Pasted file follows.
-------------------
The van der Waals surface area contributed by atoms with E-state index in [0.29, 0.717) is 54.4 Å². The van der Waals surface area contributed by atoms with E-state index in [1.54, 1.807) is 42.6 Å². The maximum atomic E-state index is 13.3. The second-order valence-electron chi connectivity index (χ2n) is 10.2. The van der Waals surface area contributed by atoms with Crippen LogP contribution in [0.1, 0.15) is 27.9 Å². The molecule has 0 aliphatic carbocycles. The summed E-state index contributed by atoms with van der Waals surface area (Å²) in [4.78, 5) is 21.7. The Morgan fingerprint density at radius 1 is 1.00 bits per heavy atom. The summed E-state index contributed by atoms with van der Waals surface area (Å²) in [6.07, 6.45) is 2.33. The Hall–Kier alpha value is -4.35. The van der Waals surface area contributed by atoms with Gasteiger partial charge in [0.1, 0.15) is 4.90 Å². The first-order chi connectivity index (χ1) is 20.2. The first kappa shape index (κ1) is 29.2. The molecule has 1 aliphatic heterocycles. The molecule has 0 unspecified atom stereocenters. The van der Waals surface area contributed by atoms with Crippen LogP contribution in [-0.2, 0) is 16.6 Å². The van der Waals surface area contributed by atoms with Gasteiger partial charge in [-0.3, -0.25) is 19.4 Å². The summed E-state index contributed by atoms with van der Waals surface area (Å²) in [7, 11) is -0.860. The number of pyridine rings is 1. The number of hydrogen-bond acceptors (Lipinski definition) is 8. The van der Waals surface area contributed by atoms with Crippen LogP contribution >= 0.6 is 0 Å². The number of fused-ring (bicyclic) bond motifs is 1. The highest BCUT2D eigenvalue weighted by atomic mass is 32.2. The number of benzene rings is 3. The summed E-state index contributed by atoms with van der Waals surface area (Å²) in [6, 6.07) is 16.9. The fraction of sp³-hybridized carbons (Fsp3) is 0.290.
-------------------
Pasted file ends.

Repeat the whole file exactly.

The van der Waals surface area contributed by atoms with E-state index in [0.29, 0.717) is 54.4 Å². The van der Waals surface area contributed by atoms with E-state index in [1.54, 1.807) is 42.6 Å². The maximum atomic E-state index is 13.3. The second-order valence-electron chi connectivity index (χ2n) is 10.2. The van der Waals surface area contributed by atoms with Crippen LogP contribution in [0.1, 0.15) is 27.9 Å². The molecule has 0 aliphatic carbocycles. The summed E-state index contributed by atoms with van der Waals surface area (Å²) in [4.78, 5) is 21.7. The Morgan fingerprint density at radius 1 is 1.00 bits per heavy atom. The summed E-state index contributed by atoms with van der Waals surface area (Å²) in [6.07, 6.45) is 2.33. The Hall–Kier alpha value is -4.35. The van der Waals surface area contributed by atoms with Gasteiger partial charge in [0.1, 0.15) is 4.90 Å². The first-order chi connectivity index (χ1) is 20.2. The first kappa shape index (κ1) is 29.2. The molecule has 1 aliphatic heterocycles. The molecule has 0 unspecified atom stereocenters. The van der Waals surface area contributed by atoms with Crippen LogP contribution in [-0.2, 0) is 16.6 Å². The van der Waals surface area contributed by atoms with Gasteiger partial charge in [-0.3, -0.25) is 19.4 Å². The summed E-state index contributed by atoms with van der Waals surface area (Å²) in [7, 11) is -0.860. The number of pyridine rings is 1. The number of hydrogen-bond acceptors (Lipinski definition) is 8. The van der Waals surface area contributed by atoms with Crippen LogP contribution >= 0.6 is 0 Å². The number of fused-ring (bicyclic) bond motifs is 1. The highest BCUT2D eigenvalue weighted by atomic mass is 32.2. The number of benzene rings is 3. The summed E-state index contributed by atoms with van der Waals surface area (Å²) in [6, 6.07) is 16.9. The fraction of sp³-hybridized carbons (Fsp3) is 0.290.